An appeal is pending before the U.S. Supreme Court. He also was involved in a successful challenge to limits imposed by the Voting Rights Act, after the Supreme Court ruled in favor of Shelby County, Ala., in 2013. …

Click here to read the full article from the L.A. Times.

Gavin Newsom Loses Court Fight To Be Listed As A Democrat On Recall Ballot

Democratic Gov. Gavin Newsom will not have his party affiliation next to his name when voters receive their recall ballots in a few weeks, a Sacramento Superior Court judge ruled on Monday.

Superior Court Judge James P. Arguelles said in his ruling that the secretary of state’s office does not have a responsibility to repair a mistake made by Newsom’s attorneys.

Arguelles further wrote that a 2019 state law regarding elections does not compel candidates to identify party affiliation.

“It is clear from both the text and the legislative history that SB 151 does not consider information about an elected officer’s party affiliation so vital voters that it must be included on the ballot,” Arguelles wrote. …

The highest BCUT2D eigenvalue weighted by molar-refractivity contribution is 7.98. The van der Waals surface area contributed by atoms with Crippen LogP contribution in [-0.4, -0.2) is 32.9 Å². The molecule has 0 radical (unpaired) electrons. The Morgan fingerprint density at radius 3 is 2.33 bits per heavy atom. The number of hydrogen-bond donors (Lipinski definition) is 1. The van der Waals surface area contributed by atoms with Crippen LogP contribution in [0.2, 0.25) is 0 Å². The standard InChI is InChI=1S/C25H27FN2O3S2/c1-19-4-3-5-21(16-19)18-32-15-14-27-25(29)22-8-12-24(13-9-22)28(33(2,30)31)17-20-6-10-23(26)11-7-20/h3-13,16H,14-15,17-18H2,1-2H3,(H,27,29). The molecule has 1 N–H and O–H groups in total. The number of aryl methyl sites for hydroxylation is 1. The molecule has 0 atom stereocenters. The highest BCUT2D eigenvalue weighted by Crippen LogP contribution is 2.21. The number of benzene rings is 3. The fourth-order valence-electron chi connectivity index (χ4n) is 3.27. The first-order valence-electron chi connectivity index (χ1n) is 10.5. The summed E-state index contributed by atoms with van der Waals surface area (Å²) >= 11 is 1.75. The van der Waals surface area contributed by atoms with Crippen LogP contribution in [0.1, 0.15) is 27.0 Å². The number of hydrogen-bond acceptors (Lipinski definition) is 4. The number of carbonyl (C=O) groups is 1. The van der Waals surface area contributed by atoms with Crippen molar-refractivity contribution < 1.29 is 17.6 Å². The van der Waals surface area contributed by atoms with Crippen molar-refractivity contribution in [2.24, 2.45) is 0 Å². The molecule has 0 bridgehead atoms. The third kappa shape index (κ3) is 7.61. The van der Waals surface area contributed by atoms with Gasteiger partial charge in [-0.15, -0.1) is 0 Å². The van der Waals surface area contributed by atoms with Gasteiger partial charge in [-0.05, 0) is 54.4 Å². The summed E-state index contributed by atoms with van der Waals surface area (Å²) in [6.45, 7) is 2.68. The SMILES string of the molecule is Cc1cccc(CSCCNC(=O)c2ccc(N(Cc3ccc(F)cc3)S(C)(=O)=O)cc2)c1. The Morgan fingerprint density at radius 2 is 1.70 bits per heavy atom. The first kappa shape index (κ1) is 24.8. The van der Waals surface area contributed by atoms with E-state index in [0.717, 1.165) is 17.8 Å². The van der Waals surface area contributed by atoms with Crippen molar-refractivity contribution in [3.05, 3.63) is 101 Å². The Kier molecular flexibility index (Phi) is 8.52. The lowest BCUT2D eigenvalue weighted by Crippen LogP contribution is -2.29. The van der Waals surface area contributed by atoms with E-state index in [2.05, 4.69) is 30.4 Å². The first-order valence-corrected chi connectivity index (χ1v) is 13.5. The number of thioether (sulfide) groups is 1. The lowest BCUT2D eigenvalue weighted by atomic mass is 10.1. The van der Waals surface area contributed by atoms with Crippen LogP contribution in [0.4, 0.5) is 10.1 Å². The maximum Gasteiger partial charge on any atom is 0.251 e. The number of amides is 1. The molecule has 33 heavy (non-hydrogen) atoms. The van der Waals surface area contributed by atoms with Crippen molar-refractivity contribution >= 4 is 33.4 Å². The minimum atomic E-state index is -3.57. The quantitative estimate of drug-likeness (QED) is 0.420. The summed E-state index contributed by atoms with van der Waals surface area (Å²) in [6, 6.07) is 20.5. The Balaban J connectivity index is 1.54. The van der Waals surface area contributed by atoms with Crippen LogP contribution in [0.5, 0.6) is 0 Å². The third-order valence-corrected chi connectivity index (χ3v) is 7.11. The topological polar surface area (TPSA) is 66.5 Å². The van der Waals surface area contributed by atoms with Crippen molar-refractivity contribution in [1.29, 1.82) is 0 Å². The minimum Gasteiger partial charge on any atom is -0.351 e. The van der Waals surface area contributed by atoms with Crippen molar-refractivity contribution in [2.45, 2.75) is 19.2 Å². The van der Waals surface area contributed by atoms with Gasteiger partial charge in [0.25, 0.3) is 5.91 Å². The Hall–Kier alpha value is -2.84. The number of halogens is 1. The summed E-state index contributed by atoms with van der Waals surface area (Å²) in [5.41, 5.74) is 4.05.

Click here to read the full article from the Sacramento Bee.

Newsom Administration Denies Fracking Permits

California state regulators have denied a string of applications to drill for oil using the controversial practice of hydraulic fracturing, a move Gov. Gavin Newsom’s office described Friday as the beginning of the end for fracking in the state.

The 21 fracking applications, which sought new operations in the oil-rich fields of Kern County, were turned down Thursday because of what the California Department of Conservation cited as a need to protect public health and address climate change.

Supporters of the move called it the first time the state has significantly limited fracking for health and climate purposes. Many have been pushing for such action for years. …

Click here to read the full article from the San Francisco Chronicle.

California Wildfire Advances as Heat Wave Blankets US West

Firefighters struggled to contain an exploding Northern California wildfire under blazing temperatures as another heat wave blanketed the West, prompting an excessive heat warning for inland and desert areas.

Death Valley in southeastern California’s Mojave Desert reached 128 degrees Fahrenheit (53 Celsius) on Saturday, according to the National Weather Service’s reading at Furnace Creek. The shockingly high temperature was actually lower than the previous day, when the location reached 130 F (54 C).